Today’s vehicles feature anti-lock braking technology yet most drivers do not understand how anti-lock brakes work. The average driver assumes he or she can slam the brake pedal and stop in nearly a moment’s notice. Though anti-lock brakes certainly stop vehicles in surprisingly little time, there are some strategies every driver should employ to maximize the efficiency of this braking technology and ultimately enhance on-road safety. Let’s take a quick look at the best techniques that will help you get the most out of your vehicle’s anti-lock brakes.

A Plain English Explanation of Anti-lock Brakes

Often referred to with the acronym of ABS, anti-lock brakes are engineered to ensure vehicle wheels remain firmly connected to the surface of the road amidst emergency braking scenarios. The purpose of this automotive technology is to enhance the driver’s control when it is needed most. The superior traction provided by anti-lock brakes ultimately prevents the vehicle from sliding or skidding across the road and colliding with another vehicle or stationary object.

Maintain Consistent Pressure on the Brake Pedal

Chances are you drive a vehicle equipped with anti-lock brakes. Though there are some older models on the road lacking this braking technology, those antiquated vehicles are few and far between. Every driver of a vehicle equipped with ABS should understand it is a mistake to pump the brakes. The better approach is to keep consistent pressure against the brake pedal. If you were to pump the brakes rather than apply the recommended steady pressure, the anti-lock braking system would disengage.

Steady pressure should still be applied to the brake pedal even in the event that it pulsates while you are attempting to stop the vehicle. Such pulsation occurs when the brakes are briefly released in instances of wheel lock-ups. This phenomenon occurs in an instantaneous manner, several times per second, so don’t be alarmed. Your only chance of braking in time to avoid a collision is to keep pressing your foot to the brake pedal with ongoing pressure even amidst pulsation.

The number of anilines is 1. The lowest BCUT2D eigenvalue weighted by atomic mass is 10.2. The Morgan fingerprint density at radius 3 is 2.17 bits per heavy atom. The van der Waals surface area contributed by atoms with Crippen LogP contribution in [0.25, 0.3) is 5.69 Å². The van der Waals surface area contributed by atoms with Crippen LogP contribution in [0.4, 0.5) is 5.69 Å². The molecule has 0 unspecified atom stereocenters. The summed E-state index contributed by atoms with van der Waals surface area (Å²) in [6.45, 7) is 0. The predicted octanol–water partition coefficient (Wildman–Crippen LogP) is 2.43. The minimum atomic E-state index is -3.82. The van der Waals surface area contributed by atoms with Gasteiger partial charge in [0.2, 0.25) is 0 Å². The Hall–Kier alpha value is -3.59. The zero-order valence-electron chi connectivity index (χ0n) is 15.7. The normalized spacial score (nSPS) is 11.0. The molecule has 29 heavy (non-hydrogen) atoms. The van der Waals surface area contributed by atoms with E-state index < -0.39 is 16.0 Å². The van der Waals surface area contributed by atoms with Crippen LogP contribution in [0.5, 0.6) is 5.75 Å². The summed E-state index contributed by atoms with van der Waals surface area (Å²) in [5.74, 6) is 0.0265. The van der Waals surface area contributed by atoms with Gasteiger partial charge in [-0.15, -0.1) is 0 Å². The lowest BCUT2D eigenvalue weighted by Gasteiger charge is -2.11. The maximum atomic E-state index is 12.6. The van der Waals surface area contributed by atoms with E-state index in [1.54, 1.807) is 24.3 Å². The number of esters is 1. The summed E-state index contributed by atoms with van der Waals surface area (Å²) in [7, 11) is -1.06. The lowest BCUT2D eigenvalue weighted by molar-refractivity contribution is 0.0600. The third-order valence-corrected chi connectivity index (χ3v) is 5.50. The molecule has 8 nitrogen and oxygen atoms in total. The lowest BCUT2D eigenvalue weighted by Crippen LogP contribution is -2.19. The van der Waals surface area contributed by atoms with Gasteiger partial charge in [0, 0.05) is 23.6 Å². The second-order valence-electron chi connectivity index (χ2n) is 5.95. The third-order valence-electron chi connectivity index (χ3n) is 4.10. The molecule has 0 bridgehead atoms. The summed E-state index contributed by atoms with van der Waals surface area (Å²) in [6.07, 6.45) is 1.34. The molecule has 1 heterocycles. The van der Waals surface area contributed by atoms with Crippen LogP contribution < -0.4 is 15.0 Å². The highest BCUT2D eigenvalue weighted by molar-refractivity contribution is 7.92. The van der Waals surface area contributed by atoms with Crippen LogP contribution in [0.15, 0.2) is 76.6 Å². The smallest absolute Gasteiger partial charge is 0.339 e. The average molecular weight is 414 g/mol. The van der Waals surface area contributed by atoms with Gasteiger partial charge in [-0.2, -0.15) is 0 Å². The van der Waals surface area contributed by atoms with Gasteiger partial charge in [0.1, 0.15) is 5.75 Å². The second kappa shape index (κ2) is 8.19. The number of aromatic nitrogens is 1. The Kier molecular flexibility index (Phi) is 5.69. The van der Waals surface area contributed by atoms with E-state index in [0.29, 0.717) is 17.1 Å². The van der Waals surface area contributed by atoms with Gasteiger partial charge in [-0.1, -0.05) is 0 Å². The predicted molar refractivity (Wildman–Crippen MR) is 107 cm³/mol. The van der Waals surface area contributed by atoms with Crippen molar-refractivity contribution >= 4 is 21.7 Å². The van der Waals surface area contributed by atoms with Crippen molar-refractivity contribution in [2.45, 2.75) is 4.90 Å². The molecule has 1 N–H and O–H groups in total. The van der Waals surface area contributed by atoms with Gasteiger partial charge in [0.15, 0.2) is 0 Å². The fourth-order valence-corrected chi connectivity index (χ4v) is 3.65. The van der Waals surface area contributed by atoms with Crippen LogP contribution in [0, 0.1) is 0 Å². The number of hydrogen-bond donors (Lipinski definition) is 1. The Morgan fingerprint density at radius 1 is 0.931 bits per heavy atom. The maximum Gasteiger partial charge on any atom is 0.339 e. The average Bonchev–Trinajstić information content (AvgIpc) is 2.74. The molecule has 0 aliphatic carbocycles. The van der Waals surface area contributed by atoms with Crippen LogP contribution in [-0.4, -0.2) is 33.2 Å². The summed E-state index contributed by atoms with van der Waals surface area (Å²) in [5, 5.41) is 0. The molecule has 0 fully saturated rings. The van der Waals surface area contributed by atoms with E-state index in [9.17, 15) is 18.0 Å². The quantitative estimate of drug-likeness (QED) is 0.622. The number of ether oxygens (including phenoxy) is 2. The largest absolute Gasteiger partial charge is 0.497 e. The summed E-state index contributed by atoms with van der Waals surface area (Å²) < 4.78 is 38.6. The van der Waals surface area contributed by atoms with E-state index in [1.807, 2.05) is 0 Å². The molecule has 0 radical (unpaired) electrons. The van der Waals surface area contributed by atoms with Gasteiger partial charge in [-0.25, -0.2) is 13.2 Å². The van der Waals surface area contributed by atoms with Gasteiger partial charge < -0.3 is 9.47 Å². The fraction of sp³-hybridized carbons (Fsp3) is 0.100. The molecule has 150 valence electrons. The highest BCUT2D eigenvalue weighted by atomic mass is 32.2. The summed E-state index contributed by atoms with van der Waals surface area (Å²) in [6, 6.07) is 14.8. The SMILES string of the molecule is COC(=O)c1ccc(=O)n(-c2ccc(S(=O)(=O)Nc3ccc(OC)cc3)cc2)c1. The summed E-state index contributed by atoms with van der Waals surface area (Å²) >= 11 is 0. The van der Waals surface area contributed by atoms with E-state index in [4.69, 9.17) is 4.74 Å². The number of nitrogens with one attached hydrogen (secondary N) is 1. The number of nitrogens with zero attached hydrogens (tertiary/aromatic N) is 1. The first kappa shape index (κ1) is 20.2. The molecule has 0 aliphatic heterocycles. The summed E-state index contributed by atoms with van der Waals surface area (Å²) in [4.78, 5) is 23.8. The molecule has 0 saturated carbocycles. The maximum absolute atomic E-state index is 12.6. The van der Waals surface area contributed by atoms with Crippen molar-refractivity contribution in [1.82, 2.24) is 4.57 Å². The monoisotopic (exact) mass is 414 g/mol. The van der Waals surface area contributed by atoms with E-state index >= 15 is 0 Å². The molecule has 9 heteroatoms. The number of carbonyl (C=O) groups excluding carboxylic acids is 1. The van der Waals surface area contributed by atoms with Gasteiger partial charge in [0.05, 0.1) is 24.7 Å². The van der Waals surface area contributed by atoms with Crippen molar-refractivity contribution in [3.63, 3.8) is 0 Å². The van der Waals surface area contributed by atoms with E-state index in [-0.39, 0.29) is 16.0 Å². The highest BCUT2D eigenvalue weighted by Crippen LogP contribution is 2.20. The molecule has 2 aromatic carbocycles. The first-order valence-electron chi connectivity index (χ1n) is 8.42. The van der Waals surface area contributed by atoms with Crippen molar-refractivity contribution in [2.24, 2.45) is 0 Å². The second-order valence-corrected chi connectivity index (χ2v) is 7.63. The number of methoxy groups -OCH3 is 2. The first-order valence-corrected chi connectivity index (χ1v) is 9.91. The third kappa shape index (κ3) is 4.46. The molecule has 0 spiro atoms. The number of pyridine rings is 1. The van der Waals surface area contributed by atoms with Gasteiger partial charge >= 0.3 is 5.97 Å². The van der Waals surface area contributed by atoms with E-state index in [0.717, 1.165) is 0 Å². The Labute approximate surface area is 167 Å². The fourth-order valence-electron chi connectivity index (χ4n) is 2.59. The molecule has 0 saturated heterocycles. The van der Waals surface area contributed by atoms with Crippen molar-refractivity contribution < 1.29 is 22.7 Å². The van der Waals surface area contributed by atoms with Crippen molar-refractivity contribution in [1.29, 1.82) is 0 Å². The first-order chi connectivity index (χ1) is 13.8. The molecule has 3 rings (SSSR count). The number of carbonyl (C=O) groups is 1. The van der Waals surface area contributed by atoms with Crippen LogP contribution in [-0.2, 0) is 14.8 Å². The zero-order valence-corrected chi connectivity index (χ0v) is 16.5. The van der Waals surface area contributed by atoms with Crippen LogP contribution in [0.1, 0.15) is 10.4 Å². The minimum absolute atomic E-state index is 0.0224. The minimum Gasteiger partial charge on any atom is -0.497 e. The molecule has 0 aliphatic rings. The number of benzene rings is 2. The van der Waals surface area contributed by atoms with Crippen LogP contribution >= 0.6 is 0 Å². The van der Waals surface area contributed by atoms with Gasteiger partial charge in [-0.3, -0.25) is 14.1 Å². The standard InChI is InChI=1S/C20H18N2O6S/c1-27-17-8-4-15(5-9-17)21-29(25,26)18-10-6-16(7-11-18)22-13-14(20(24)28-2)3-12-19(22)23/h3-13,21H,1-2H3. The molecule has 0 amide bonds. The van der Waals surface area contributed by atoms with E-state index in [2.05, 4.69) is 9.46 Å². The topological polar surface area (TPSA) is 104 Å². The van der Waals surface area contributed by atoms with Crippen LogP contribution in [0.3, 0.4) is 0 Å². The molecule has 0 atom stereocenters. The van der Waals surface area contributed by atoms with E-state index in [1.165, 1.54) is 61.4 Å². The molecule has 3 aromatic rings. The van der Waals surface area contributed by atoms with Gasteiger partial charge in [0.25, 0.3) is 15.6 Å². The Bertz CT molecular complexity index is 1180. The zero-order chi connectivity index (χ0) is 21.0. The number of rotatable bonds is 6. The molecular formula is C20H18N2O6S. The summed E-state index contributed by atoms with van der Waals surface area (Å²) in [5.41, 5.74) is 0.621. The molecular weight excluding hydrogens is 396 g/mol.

Take a Look at Your Vehicle’s Owner Manual

The anti-lock braking system in your vehicle might be a little bit different from that of other vehicle makes and models. Read the owner’s manual and you just might learn a thing or two about the nuances of your vehicle’s anti-lock braking system. If the owner’s manual provides any helpful advice in regard to the use of your vehicle’s anti-lock braking system, commit it to memory so you can stop your vehicle as quickly as possible when those inevitable emergency situations arise on the road.

Anti-lock Brakes Typically Require Several Seconds to Reach a Full Stop

Though anti-lock braking technology is certainly advanced, it is not miraculous. If you do not leave enough distance and time to stop and avoid a collision with another vehicle or stationary object, there is a good chance you will be involved in a crash. In general, you will need a minimum of three seconds to reach a full stop with anti-lock braking technology. However, your rate of speed combined with road conditions and the quality of your brakes ultimately determine the amount of time and distance necessary to reach a full stop.

Practice Makes Perfect

Practicing sudden stops in a vacant parking lot or other open space has the potential to save your life. The bottom line is a driver who has a feel for his or her vehicle’s brakes and understands the physics of the anti-lock braking system is that much more likely to remain safe on the road. Practice sudden stops in a safe area, get a feel for your vehicle’s brake pulsations, and you really will react that much better when dramatic on-road situations arise.